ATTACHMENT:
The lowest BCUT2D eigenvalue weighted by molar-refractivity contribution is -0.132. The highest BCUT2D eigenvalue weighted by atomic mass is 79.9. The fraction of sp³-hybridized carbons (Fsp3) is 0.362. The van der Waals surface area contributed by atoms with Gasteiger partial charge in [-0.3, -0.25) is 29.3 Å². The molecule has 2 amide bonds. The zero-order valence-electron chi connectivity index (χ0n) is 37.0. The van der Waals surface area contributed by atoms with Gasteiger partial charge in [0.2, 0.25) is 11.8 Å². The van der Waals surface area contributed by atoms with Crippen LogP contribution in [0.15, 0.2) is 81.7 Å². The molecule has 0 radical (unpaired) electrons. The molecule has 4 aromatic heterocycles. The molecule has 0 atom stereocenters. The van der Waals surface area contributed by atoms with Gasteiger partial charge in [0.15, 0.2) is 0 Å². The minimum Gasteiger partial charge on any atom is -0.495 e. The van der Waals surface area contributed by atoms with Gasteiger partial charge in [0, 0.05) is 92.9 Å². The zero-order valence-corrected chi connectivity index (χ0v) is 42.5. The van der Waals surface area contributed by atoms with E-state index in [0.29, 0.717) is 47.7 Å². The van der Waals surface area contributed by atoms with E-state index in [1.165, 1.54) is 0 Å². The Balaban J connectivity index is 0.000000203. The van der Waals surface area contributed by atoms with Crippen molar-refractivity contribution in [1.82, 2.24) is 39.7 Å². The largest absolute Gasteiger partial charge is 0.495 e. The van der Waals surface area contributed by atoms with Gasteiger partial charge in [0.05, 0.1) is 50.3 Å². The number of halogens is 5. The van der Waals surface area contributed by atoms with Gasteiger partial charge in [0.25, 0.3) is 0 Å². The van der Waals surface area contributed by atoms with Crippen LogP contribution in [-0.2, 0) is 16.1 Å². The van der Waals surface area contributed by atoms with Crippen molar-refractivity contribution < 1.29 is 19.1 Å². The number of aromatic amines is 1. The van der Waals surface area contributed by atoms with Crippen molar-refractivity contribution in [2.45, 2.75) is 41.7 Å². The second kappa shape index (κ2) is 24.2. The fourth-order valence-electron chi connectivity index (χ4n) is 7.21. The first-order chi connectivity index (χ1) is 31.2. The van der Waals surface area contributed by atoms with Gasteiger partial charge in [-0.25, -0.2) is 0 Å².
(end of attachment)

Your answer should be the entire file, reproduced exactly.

The lowest BCUT2D eigenvalue weighted by molar-refractivity contribution is -0.132. The highest BCUT2D eigenvalue weighted by atomic mass is 79.9. The fraction of sp³-hybridized carbons (Fsp3) is 0.362. The van der Waals surface area contributed by atoms with Gasteiger partial charge in [-0.3, -0.25) is 29.3 Å². The molecule has 2 amide bonds. The zero-order valence-electron chi connectivity index (χ0n) is 37.0. The van der Waals surface area contributed by atoms with Gasteiger partial charge in [0.2, 0.25) is 11.8 Å². The van der Waals surface area contributed by atoms with Crippen LogP contribution in [0.15, 0.2) is 81.7 Å². The molecule has 0 radical (unpaired) electrons. The molecule has 4 aromatic heterocycles. The molecule has 0 atom stereocenters. The van der Waals surface area contributed by atoms with Gasteiger partial charge in [0.15, 0.2) is 0 Å². The minimum Gasteiger partial charge on any atom is -0.495 e. The van der Waals surface area contributed by atoms with Gasteiger partial charge in [0, 0.05) is 92.9 Å². The zero-order valence-corrected chi connectivity index (χ0v) is 42.5. The van der Waals surface area contributed by atoms with E-state index in [0.29, 0.717) is 47.7 Å². The van der Waals surface area contributed by atoms with E-state index in [1.165, 1.54) is 0 Å². The Balaban J connectivity index is 0.000000203. The van der Waals surface area contributed by atoms with Crippen molar-refractivity contribution in [1.82, 2.24) is 39.7 Å². The largest absolute Gasteiger partial charge is 0.495 e. The van der Waals surface area contributed by atoms with Gasteiger partial charge in [0.05, 0.1) is 50.3 Å². The number of halogens is 5. The van der Waals surface area contributed by atoms with Gasteiger partial charge in [0.25, 0.3) is 0 Å². The van der Waals surface area contributed by atoms with Crippen LogP contribution in [-0.2, 0) is 16.1 Å². The van der Waals surface area contributed by atoms with Crippen molar-refractivity contribution < 1.29 is 19.1 Å². The number of aromatic amines is 1. The van der Waals surface area contributed by atoms with Crippen molar-refractivity contribution in [2.45, 2.75) is 41.7 Å². The second kappa shape index (κ2) is 24.2. The fourth-order valence-electron chi connectivity index (χ4n) is 7.21. The first-order chi connectivity index (χ1) is 31.2. The van der Waals surface area contributed by atoms with Gasteiger partial charge in [-0.25, -0.2) is 0 Å².